Initially, The Wind Rises seems like a simple biography of Jiro Horikoshi, who is introduced as a young boy so plane-crazy in the early years of the twentieth century that he works his way through English-language aviation machines and dreams of meeting legendary aeronautical engineer Caproni. He studies hard, even as his university is damaged in a massive earthquake, and eventually lands a job at Mitsubishi. Most of the projects there are military, although Jiro simply worries about designing fine aircraft. Well, that and Nahoko Satomi, the love of his life whom chance brings back into his life after they had meet on a train years earlier.

Miyazaki does not shout to make sure the audience gets the message; there is no scene where Jiro is asked to justify building a machine that will be used to kill people. On the other hand, the fact that he is making that deal with the devil is never far in the background. Consider an early sequence, where young Jiro fights off a group of bullies, is admonished by his mother that violence is never a good solution, and give the sort of assent that indicates he's not going to change at all. At first it looks like a way to show Jiro as a man of decency and principle, and it does, but on reflection it also suggests that he can't adhere to the hard values. Throughout the entire movie, Jiro never stops to consider whether what he is doing is right, in the grand scheme of things. He is a man made to design planes, and the army needs them.

The director may not ultimately condone this mindset, but he sympathizes. Love of aviation has been one of the most recurrent themes in Miyazaki's films, and he does a fantastic job of showing how it can consume Jiro so, whether by showing his quite charming determination to get even the design of a small paper airplane right, meticulously recreating the aircraft of the period, or providing an exploded view of a small part of a wing to see not just how Jiro views it, but how the intricacy fascinates him. Airplanes are beautiful things to both character and director, and even if the viewer comes away questioning Jiro's legacy, they will probably come away with a new respect for mechanical engineering.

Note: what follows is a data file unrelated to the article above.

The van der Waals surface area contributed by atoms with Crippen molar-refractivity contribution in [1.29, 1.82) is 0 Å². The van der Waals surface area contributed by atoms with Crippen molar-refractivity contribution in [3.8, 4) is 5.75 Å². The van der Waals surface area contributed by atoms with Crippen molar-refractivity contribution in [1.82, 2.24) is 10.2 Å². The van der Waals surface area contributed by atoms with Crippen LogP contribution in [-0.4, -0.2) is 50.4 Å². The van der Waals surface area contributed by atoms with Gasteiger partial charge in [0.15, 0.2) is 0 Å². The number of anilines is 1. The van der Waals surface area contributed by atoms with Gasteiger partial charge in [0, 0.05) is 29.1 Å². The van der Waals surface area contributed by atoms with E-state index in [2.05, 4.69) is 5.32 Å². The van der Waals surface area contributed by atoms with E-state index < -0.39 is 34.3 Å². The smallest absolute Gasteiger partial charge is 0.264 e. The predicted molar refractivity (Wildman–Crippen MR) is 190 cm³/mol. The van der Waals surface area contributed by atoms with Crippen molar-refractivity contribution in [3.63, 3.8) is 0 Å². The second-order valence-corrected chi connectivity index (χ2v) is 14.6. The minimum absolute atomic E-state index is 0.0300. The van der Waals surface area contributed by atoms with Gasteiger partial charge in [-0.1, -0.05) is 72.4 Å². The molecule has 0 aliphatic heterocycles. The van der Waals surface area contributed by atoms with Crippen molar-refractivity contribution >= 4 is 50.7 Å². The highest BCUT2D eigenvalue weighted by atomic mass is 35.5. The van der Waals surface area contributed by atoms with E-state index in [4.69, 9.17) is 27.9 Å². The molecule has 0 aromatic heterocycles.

The airplanes Miyazaki draws and animates are especially beautiful. One of his underrated talents has always been how he takes mechanical things like airplanes - things that many animators would render digitally even in an otherwise traditionally animated picture - and put them on screen with not only obsessive accuracy but a unique sort of warmth. Other Miyazaki specialties are on display, too: A kid with big, sardonic eyes, non-Japanese characters with details like Caponi's mustache that are lovingly emphasized and yet no more serve to make them unreal than the way he renders Jiro's short boss with the funny haircut. Miyazaki has always been the sort of matter cartoonist who knows how to use exaggeration to deliver a message, and he similarly always seems to have the proper amount of motion happening at any given time.

It builds nicely, perfectly moving from a child's fantasy to an increasingly solid reality interweaving Jiro's and Nahoko's love story into what could have been very mundane depictions of study and work, but always making what is going on interesting and giving it a weight that the audience can feel but which never threatens to crush them. There are one or two moments when the story makes a bit of an odd jump, but even when it does, the film tends to earn it with something beautiful. There are moments of great charm and humor sprinkled throughout,occasionally quite striking visuals, and a well-earned sentimentality that seldom overrides the sincere, serious thoughts he wishes to share.

While Miyazaki never makes any obvious references to the likes of Fukushima, the underlying theme is clear - worrying about being "backwards" or "behind", as the engineers in this film constantly characterize Japan, seldom leads to a good end. It's nothing he has to state, though; instead, he leads us to a point where this can't be missed, and because all the details of the route that leads there are so wonderful, we thank him for it, and most likely find The Wind Rises a finale worthy of the master's career.

(Formerly at EFC)